As well as affecting our day-to-day lives and lifestyles, COVID-19 has also had an impact on our spending habits. As a result, saving has reached record levels. What are the consequences and what can we do with all the extra money?
The health crisis and restrictions have been affecting our daily lives for over a year. Cultural amenities, leisure facilities and non-essential businesses have been shut up for weeks or months at a time. Teleworking has limited travel and the lockdown has made many of us less interested in going out. In short, the level of household expenditure has fallen overall. Moreover, many European consumers – including Luxembourgers – are worried about the unsettled health context and remain cautious in the face of an uncertain future. As a result, household savings shot up in 2020.
The crisis – a boon for savings
Thanks to lockdown, you probably spent part of 2020 shut up at home teleworking, supervising your children’s schooling, or simply biding time. Shops, restaurants and leisure facilities closed, foreign travel was ruled out, and salaries were impacted in some cases, all leading to a change in your habits. Your home entertainment budget may have increased, but all in all you still made savings during this period.
Household spending fell by 6% in 2020, while savings increased by 26%.
According to a study carried out by Statec in December 2020, household spending fell by 6% in 2020. Unsurprisingly, the remaining spending mainly related to food and housing. At the same time, household savings increased.
In Luxembourg, the fall in consumer spending and the stabilisation of disposable income are estimated to have increased savings by 26% (i.e. up EUR 1.2 billion on 2019), and savings now exceed EUR 6 billion. Relative to the size of Luxembourg’s population, this is an impressive figure. But what can we do with all this money, especially when it is deposited in accounts offering almost no interest?
Precautionary savings versus consumer spending
Faced with a broader economic outlook that could affect their personal finances, some households may continue to opt for savings, but now as a way to protect themselves (precautionary saving). According to Statec, many Luxembourgers may also decide to invest their accumulated savings rather than spend them, for example in real estate or the markets. Others may prefer to slip back into their old habits of spending on durable goods (cars, bicycles, furniture, etc.) and may even want to catch up on missed spending.
These accumulated savings represent huge potential for an economic recovery.
Regardless, these accumulated savings represent huge potential for an economic recovery, with spending in high-income households expected to be the main driver. Consumer spending in 2020 was more local and community-focused, and this trend may continue into the future. Are you among the households that managed to put money aside during the pandemic? If so, you must be wondering what to do with it.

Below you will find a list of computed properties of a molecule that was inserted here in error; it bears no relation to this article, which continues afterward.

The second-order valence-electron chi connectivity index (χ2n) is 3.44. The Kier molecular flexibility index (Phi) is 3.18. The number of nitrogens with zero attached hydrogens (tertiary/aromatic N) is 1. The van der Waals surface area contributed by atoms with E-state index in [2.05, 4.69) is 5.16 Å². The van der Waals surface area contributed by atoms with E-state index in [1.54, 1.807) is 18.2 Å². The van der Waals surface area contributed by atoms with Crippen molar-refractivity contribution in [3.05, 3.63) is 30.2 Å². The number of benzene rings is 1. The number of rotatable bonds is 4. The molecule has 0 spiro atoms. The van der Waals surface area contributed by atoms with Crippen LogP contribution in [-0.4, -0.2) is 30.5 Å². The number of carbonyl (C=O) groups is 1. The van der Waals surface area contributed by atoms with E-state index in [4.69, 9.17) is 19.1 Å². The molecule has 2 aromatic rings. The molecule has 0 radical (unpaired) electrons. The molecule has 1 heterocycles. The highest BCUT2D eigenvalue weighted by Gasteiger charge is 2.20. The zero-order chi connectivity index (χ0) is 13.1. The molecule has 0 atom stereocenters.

In uncertain times like these, how should you react and how should you approach saving? If you are among those thinking about investing your savings n the near future, the following tips may be of use.
First of all, learn to distinguish between precautionary savings, long-term savings and investments. Precautionary savings help you cover unexpected expenses. They must be immediately at hand and are therefore best placed in a savings account. Long-term savings help you prepare for the future and protect your family against significant reductions in income. They can take the form of regular contributions to retirement savings plans or life insurance policies, for example.
Learn to distinguish between precautionary savings, long-term savings and investments.
In addition to savings, you can also invest in the markets. myLIFE offers a wide array of material on the subject, including a special series on investment explaining the most important asset classes available and how they work. You’ll also find tips and guidance on taking your first steps on the stock market and investing without going broke, as well as reminders of the importance of seeking out good advice and adopting a long-term approach. Lastly, in our special series on behavioural finance, we fill you in on the cognitive biases that influence your investment decisions and potentially prevent saving.
Your banker can help you find the right strategy based on your investor profile and investment goals, allowing you to grow your capital while protecting your investments.
Despite being habitual consumers, Luxembourgers have put their spending on hold and instead been “forced” to save. A year on, they have a number of options when it comes to making the most of these savings: precautionary savings, long-term savings, investments, or a return to greater spending.